“Let’s just say, I’m not looking for anything but some peace right now. I’m content on the Lucky B.”
She studied him a moment and he could tell her mind was going a zillion miles an hour. “Gotcha.”
“So, you gonna tell me why we’re sitting under this tree, having this conversation?”
Leaning in toward him, her face flooded in emotion and her eyes held unshed tears. “I need your help, Cody,” she whispered fiercely.
It was the last thing he expected. The rising star, winner of an Academy Award right out of the chute, had the world at her feet at the ripe old age of twenty-eight. She’d left Marietta to grab the brass ring, right after he’d fallen for her, and she’d never really looked back. So what in hell could she possibly need from him?
“No, I really do. You’re the only one I can trust. Please hear me out.”
Hell, it was a like a flashback to their teen years. Back in the day, Hayley Dawn had always needed saving in some way or another. They’d been friends first in high school and he’d been a real sucker, falling for her pleas for help. And he’d always come to her rescue. Not because she was pretty, or persuasive or even desperate. No, he’d always been there for her, because above all else, she trusted him. The girl he’d known hid her pain and heartache like a pro to the outside world. She was good at covering up and concealing her true feelings. Except with him. She trusted him enough to open up and show him her vulnerable side. He knew the girl behind the mask. The wild girl, who’d stay out late, get in trouble, and play fast and loose with the rules. And because of her faith in him, he could never refuse Hayley Dawn what she needed. So now, as she faced him with those amazing, clear trusting eyes, he was almost afraid to ask what the heck she needed from him this time.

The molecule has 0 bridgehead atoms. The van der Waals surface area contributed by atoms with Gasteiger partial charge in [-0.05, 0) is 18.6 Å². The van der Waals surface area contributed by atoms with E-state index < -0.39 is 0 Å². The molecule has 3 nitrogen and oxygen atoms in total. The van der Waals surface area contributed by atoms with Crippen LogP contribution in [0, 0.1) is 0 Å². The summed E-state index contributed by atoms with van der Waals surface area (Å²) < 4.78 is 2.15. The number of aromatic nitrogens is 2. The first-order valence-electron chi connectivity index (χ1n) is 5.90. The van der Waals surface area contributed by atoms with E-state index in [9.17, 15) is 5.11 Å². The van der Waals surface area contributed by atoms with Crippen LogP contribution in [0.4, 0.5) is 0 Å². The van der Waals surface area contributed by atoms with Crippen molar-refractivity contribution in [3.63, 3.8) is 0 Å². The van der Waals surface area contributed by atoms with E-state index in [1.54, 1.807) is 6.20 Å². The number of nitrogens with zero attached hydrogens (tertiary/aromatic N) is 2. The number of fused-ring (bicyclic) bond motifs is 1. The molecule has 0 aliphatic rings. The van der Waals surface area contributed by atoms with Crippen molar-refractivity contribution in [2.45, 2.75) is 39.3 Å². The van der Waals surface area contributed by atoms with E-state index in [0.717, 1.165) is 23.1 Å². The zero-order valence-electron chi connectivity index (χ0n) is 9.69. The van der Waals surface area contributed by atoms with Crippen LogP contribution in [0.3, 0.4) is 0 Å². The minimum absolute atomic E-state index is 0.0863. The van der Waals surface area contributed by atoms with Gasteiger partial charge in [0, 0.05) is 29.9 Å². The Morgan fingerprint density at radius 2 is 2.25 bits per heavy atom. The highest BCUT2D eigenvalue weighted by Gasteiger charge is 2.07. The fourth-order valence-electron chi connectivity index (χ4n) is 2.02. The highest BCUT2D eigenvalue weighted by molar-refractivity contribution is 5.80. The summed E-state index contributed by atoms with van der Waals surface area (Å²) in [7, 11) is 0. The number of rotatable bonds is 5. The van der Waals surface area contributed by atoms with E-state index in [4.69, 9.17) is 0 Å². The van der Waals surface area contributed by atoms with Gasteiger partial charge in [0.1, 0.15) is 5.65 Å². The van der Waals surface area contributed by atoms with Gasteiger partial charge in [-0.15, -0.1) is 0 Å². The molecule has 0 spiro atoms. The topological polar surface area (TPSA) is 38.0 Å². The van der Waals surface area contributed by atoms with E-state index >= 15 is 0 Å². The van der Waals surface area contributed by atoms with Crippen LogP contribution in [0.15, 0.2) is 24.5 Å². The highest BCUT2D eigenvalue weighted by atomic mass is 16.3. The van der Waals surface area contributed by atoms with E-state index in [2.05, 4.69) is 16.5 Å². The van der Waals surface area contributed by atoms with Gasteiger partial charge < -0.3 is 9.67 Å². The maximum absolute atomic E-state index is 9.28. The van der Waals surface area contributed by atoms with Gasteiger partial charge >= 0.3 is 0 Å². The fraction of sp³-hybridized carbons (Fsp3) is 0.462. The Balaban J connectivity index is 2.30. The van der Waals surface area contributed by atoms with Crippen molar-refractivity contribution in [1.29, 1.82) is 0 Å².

She pulled a breath into her lungs as if to steady her nerves and the tension on her face all but disappeared. “Thanks. Okay, well, I’m here in Marietta to see to my grandmother’s house. It’s in pretty bad shape and needs a lot of work. Grandma willed it to me, but I don’t think I have the heart to sell it. My mother said she’d close up the house and put it on the market, but I wasn’t about to let that woman touch so much as a lace doily at my grandma’s house.”
She paused to gauge his reaction. She’d never had much of a relationship with either of her parents and that was the crux of her heartache. They’d pretty much abandoned their only daughter to jet set around the globe, leaving her in her grandmother’s care. And her grandmother had taken her in and provided a good home for Hayley. He couldn’t blame her for wanting to do this one special thing for her grandma. Hayley may have given the older woman trouble as a girl, but those two had loved each other fiercely.